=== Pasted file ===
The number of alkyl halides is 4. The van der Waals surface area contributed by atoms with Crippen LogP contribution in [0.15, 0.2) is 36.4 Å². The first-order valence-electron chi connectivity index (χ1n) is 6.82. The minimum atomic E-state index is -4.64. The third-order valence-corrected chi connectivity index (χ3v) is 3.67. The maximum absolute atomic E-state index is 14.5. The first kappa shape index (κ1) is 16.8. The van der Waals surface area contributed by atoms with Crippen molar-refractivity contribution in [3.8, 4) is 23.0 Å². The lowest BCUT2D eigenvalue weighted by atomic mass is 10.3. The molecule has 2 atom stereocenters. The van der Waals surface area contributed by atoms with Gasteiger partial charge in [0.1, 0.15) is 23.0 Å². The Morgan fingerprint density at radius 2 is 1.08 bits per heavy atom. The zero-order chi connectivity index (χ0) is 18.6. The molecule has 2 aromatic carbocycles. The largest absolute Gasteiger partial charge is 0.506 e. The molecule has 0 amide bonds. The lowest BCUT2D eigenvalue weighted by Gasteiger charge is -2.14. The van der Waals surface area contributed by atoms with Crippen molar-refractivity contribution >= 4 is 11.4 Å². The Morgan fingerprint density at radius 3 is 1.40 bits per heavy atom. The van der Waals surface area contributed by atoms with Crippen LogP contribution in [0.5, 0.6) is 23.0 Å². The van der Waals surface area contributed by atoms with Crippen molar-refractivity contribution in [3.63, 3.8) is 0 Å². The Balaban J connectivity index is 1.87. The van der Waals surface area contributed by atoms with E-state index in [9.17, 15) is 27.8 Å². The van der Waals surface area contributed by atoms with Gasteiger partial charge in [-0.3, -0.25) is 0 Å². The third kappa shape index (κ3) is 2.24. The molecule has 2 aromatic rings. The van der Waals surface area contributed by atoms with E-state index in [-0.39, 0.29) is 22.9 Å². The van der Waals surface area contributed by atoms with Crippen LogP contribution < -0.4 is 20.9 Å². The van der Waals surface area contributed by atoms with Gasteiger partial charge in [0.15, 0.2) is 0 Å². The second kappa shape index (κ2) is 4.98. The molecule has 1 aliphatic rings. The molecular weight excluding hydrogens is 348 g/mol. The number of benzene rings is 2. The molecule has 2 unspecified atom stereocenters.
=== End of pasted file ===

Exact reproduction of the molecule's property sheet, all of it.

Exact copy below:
The number of alkyl halides is 4. The van der Waals surface area contributed by atoms with Crippen LogP contribution in [0.15, 0.2) is 36.4 Å². The first-order valence-electron chi connectivity index (χ1n) is 6.82. The minimum atomic E-state index is -4.64. The third-order valence-corrected chi connectivity index (χ3v) is 3.67. The maximum absolute atomic E-state index is 14.5. The first kappa shape index (κ1) is 16.8. The van der Waals surface area contributed by atoms with Crippen molar-refractivity contribution in [3.8, 4) is 23.0 Å². The lowest BCUT2D eigenvalue weighted by atomic mass is 10.3. The molecule has 2 atom stereocenters. The van der Waals surface area contributed by atoms with Gasteiger partial charge in [0.1, 0.15) is 23.0 Å². The Morgan fingerprint density at radius 2 is 1.08 bits per heavy atom. The zero-order chi connectivity index (χ0) is 18.6. The molecule has 2 aromatic carbocycles. The largest absolute Gasteiger partial charge is 0.506 e. The molecule has 0 amide bonds. The lowest BCUT2D eigenvalue weighted by Gasteiger charge is -2.14. The van der Waals surface area contributed by atoms with Crippen molar-refractivity contribution >= 4 is 11.4 Å². The Morgan fingerprint density at radius 3 is 1.40 bits per heavy atom. The van der Waals surface area contributed by atoms with Crippen LogP contribution in [0.5, 0.6) is 23.0 Å². The van der Waals surface area contributed by atoms with Crippen molar-refractivity contribution in [3.63, 3.8) is 0 Å². The Balaban J connectivity index is 1.87. The van der Waals surface area contributed by atoms with E-state index in [9.17, 15) is 27.8 Å². The van der Waals surface area contributed by atoms with Gasteiger partial charge in [-0.3, -0.25) is 0 Å². The third kappa shape index (κ3) is 2.24. The molecule has 2 aromatic rings. The van der Waals surface area contributed by atoms with E-state index in [-0.39, 0.29) is 22.9 Å². The van der Waals surface area contributed by atoms with Crippen LogP contribution < -0.4 is 20.9 Å². The van der Waals surface area contributed by atoms with Gasteiger partial charge in [0.15, 0.2) is 0 Å². The second kappa shape index (κ2) is 4.98. The molecule has 1 aliphatic rings. The molecular weight excluding hydrogens is 348 g/mol. The number of benzene rings is 2. The molecule has 2 unspecified atom stereocenters.